A reply to Chris Wright on use value
I tried to comment on Chris Wright’s critique of my concept of use-value, but fucking Blogger comment box is terribly difficult to figure out. Twice I posted the damn thing, but it failed. In any case, I meant to tell Wright that he makes a very good point regarding to implication of my formulation of a sentence.
“While the value-form school denies labor is the source of value, their approach to value paradoxically ends up saying all labor expended in our society which is realized in prices, no matter how unnecessary and even toxic to life, produces value.”
Wright argues this formulation leads to the conclusion I am changing Marx definition of use value
“The first problem to note is that this is a moral evaluation of useful and use-value. I don’t mean this in a strictly negative way, but to point out that the idea of “useful” is already treated in a specific way.”
This is a good call out.
The phrase, “no matter how unnecessary and even toxic to life”, should not have been used. As Wright explains, it leaves the impression I define productive employment of labor by some normative or moral standard. This wasn’t my intention. In fact, I have long criticized academics who try to define superfluous labor by cherry-picking job classifications. This is an error made by Moseley, Shaikh and Tonak, Harman, etc.
It is impossible to look at actual labor and determine whether this labor produces either value or surplus value. The reason why the critique of superfluous labor has failed to advance is that cherry-picking is the approach taken by academics. Whether a commodity has value can only be determined by its exchange value or price. However, even an object with exchange value or price can be without value.
The point I was trying to make is that an object sold in the market may not have value even if it has a price. Price is an indicator, but no guarantee the things sold has value. To make that point, I inserted the offending phrase and thus left myself open to a charge I was making a normative argument.
My approach to the problem is consistent with Kurz and Postone in that I think superfluous labor is a fundamental labor theory category. It is impossible to understand the trajectory of capital without understanding the concept of superfluous labor time. This is because, as Marx argued, capital makes superfluous labor the condition for necessary labor.
Superfluous labor time is not an exception or special case of capitalist production, but the precondition for socially necessary labor time, i.e., value. The typical academic treats superfluous labor time as an accidental result of capitalist production. In fact, superfluous labor time is the motive of all capitalist production.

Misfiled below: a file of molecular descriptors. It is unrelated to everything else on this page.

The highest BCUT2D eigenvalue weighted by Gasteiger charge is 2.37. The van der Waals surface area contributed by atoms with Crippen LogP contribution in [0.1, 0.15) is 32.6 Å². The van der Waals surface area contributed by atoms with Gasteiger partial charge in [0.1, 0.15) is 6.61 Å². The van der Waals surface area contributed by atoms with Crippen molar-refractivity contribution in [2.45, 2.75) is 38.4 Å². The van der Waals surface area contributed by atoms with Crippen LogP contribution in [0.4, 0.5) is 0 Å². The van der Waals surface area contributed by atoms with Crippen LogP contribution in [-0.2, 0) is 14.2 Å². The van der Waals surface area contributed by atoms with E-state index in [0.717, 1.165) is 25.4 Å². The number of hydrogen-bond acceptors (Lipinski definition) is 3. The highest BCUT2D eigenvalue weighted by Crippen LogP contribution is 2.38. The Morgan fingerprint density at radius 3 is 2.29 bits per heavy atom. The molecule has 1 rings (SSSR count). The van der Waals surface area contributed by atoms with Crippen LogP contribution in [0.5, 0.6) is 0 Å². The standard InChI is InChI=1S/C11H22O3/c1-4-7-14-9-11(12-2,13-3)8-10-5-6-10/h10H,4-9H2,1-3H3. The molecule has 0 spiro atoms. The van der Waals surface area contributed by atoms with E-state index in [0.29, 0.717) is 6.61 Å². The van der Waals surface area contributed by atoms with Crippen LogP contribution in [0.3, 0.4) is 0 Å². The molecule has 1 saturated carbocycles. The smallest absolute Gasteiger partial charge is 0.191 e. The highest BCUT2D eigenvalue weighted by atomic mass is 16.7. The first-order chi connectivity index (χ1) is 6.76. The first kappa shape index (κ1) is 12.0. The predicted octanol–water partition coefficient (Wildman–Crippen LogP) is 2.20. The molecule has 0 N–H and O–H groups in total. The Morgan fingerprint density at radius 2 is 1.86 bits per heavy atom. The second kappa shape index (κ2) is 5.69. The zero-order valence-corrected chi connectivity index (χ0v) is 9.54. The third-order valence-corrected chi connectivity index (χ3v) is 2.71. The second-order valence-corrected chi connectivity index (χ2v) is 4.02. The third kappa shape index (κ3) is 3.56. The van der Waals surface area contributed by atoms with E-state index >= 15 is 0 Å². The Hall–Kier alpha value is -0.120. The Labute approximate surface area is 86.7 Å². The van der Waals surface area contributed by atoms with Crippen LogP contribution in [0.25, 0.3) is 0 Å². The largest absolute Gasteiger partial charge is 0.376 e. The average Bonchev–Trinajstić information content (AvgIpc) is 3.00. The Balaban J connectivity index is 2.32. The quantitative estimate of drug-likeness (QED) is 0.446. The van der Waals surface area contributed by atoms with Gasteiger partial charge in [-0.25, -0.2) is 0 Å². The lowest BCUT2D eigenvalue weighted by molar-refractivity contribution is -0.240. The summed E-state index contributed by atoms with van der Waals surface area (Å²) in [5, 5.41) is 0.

Already from the moment it is expended, superfluous labor is superfluous because it is superfluous to the real subsistence of its producers. For this labor time to become capital is not a given; it must become real capital by expanding accumulation. This can only occur if it reenters production by buying still more labor power. Only if this is accomplished does the superfluous become itself socially necessary.
But even here it can be seen that superfluous labor only becomes socially necessary labor by making the further expenditure of superfluous labor time its premise. Thus, what we eventually call surplus value or profit begins as labor time that is superfluous to the needs of its social producers, but not the needs of the exploiter of the producer. It has, in theory, already in part lost its usefulness and is no longer a social use value — a means to satisfy the needs of the community of commodity producers. It serves only the needs of capital and only so long as it does not serve as means of subsistence for its producers.
It follows from this that superfluous labor can become socially necessary only by serving as use value for capital. Right before our eyes, the category, use value, has undergone a qualitative transformation. What is useful is now no longer determined by the needs of the social producers but by the needs of a process standing over against them. The needs of the producers have now been subsumed under the needs of a process for which their real needs are only an expression of the needs of the process. Use value now only refers to the objects that satisfy the needs of capital, a category under which the producers themselves are now subsumed.
I think it can be shown that use value, often thought of as simple and straightforward, has its own history and is nowhere near as simple and straightforward as some would have us believe.
Thus, while I agree with Chris that use value is not a transhistorical category, I disagree with his assertion that, a use value “is only a use-value for capital if it can be used in the production of commodities, that is, for exchange.”
I would substitute the word, “surplus value” for his word, “commodity”; and the term, “self-expansion” for the word, “exchange”. Thus, “a use value is only a use value for capital if it can be used in the production of surplus value for self-expansion.”
I don’t know if he would accept this editing.
A final comment: Value critics go off the rails by assuming Marx is speaking of capitalist production in the first chapter of capital. Capital is not about the buying and selling of commodities in general, but specifically the buying and selling of labor power. The only commodity specific to the capitalistic mode of production itself is labor power. The historical specificity of capital is determined by the historical specificity of labor power as a commodity. Capital does not invent the commodity, it commodifies labor power, which previously was not a commodity. Labor power always produced value; it only produces surplus value by first becoming a commodity with its own value.